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Survey Design. Teri Peterson Peteteri@isu.edu. Acknowledgements. The Survey Kit By Arlene Fink Survey Design and Sampling Procedures By Tony Babinec Statistics.com. What is a survey?. A system for collecting information: From or about people Describe, compare or explain/predict

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survey design

Survey Design

Teri Peterson

Peteteri@isu.edu

acknowledgements
Acknowledgements
  • The Survey Kit
    • By Arlene Fink
  • Survey Design and Sampling Procedures
    • By Tony Babinec
    • Statistics.com
what is a survey
What is a survey?
  • A system for collecting information:
    • From or about people
    • Describe, compare or explain/predict
    • Knowledge, attitudes, behaviors or characteristics
seven steps of surveys
Seven Steps of Surveys
  • Setting objectives
  • Designing the study
  • Composing a reliable and valid instrument
  • Administering the survey
  • Preparing the data
  • Data analysis
  • Reporting the results
setting objectives
Setting Objectives
  • Be specific
  • Questions determined by objectives
  • Define all imprecise or ambiguous terms
  • Which questions address each objective?
  • May be stated as:
    • Research questions
    • Null hypotheses
    • Research (alternative) hypotheses
where do objectives come from
Where do objectives come from?
  • Defined needs
  • Literature review
  • Focus groups
  • Consensus panels
sound choice of population and sampling scheme
Sound Choice of Population and Sampling Scheme
  • Define the reference population
  • Define the sampling scheme
    • Probability sample vs. nonprobability sample
    • Random assignment to groups
    • Consider likely response rate
      • Unsolicited surveys may be as low as 20% after 1 mailing
      • There are techniques to improve response rates
power and sample size
Power and Sample Size
  • An underpowered trial is unlikely to demonstrate a difference and may ultimately be considered of little or no value.
  • Sample Size: an educated wild guess vs. a wild guess.
  • Generally the sample size estimate I give you will be larger than you are able to obtain.
types of survey instruments
Types of Survey Instruments
  • Self-administered questionnaires
    • Mailed, emailed, or completed in person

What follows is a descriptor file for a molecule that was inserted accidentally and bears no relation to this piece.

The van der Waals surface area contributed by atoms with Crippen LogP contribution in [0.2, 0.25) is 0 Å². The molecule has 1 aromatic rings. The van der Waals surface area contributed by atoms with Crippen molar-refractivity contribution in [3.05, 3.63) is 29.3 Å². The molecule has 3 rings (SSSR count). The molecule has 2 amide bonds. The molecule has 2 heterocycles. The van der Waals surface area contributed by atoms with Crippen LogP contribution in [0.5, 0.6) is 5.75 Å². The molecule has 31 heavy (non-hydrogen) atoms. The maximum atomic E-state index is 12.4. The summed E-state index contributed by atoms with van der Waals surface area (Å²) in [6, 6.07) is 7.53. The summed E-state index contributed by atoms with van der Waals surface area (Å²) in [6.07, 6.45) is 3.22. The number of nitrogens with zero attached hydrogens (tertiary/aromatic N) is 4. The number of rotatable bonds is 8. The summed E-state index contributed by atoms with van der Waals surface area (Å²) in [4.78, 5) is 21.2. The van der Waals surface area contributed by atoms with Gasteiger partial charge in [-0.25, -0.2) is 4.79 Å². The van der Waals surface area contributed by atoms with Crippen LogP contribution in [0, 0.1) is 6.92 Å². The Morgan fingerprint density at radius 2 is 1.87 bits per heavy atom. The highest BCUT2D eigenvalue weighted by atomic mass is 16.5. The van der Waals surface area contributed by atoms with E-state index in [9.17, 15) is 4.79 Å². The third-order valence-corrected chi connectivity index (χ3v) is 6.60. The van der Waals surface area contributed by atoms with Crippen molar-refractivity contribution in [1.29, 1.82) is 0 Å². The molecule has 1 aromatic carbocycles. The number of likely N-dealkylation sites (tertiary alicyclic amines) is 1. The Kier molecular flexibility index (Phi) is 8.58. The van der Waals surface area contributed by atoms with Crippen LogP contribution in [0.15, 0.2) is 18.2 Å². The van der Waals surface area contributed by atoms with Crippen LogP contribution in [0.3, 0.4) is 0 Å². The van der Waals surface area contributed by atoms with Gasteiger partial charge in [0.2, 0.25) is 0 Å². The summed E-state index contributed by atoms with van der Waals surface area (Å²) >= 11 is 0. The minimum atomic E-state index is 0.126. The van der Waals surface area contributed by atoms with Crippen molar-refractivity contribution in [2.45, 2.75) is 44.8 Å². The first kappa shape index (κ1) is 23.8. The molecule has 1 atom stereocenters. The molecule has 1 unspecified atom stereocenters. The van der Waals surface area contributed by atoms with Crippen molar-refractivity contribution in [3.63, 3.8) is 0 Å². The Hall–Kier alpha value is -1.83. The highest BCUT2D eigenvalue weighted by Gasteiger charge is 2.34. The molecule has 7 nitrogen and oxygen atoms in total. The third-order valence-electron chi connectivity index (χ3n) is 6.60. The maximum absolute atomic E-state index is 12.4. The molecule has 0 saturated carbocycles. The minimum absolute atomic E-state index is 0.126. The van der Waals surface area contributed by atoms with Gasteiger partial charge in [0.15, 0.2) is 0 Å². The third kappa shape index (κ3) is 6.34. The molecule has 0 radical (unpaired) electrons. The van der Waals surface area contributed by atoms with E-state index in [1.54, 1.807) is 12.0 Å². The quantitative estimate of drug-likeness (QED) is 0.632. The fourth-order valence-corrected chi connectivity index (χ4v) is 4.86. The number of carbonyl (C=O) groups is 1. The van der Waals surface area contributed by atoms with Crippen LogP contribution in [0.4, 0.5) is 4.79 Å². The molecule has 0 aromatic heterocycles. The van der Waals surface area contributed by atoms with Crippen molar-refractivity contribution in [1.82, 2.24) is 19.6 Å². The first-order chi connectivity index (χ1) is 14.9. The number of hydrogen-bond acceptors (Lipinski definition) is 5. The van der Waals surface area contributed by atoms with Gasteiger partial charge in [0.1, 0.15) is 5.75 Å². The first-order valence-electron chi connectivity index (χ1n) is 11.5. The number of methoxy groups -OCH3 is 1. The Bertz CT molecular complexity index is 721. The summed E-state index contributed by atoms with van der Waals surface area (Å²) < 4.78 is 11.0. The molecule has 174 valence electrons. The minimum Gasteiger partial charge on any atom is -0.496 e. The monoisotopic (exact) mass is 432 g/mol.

• Paper or electronic format
  • Interviews
    • Telephone, face-to-face, video-conferencing
  • Structured record reviews
    • Specially created form
    • Gathers data from written records (e.g. medical records, court records)
  • Structured observations
validity and reliability
Validity and Reliability
  • Validity: Does the instrument measure what you think it measures?
  • Reliability: If I used the instrument again would I get the same score?
some ideas for increasing response rate
Some Ideas for Increasing Response Rate
  • Use a population that is fairly interested in the topic.
  • Assure anonymity
  • Follow up nonrespondents (Dillman’s total design or tailored design method)
  • Keep the survey as short and straight-forward as possible.
  • Provide gift or cash incentives.
survey design12
Survey Design
  • Experimental
    • Comparison of two or more groups (at least a treatment and a control)
      • Concurrent, randomly assigned
      • Concurrent, not randomly assigned
    • Self-controls
      • One group surveyed twice
    • Historical controls
    • Combinations (e.g. concurrent controls with pre and post measures)
survey design13
Survey Design
  • Descriptive or observational designs
    • Information on groups that already exist
    • No new groups created
    • Cross-sectional vs. longitudinal or time-series
    • Cohorts
      • Prospective
      • Provide changes in specific populations across time.
    • Case Controls
      • Retrospective
      • At least two groups
slide14

Allocation of Units to Groups

By Randomization

Not by Randomization

A random sample is selected from one population; units are then randomly assigned to different treatment groups.

Random samples are selected from existing distinct populations.

Inferences to populations can be drawn

At Random

Selection of Units

Collections of available units from distinct groups are examined.

A group of study units is found; units are then randomly assigned to treatment groups

Not at Random

Causal inferences can be drawn

From The Statistical Sleuth

survey plan
Survey Plan
  • Objective: What is the purpose of the survey?
  • What is the reference population?
  • Sample:
    • How will you draw the sample? (Probability sampling vs. nonprobability sampling)
    • What is the appropriate sample size?
    • Consider the expected response rate
  • How will the survey be administered?
  • How long do you expect the survey to take?
  • Resources required/ privacy concerns.
contact me at any stage
Contact me at any stage!
  • Teri Peterson
  • 282-4861
  • Peteteri@isu.edu
  • Make an appointment and we can talk through any of these issues.
  • Office of Research: a resource for you.
    • http://www.isu.edu/research/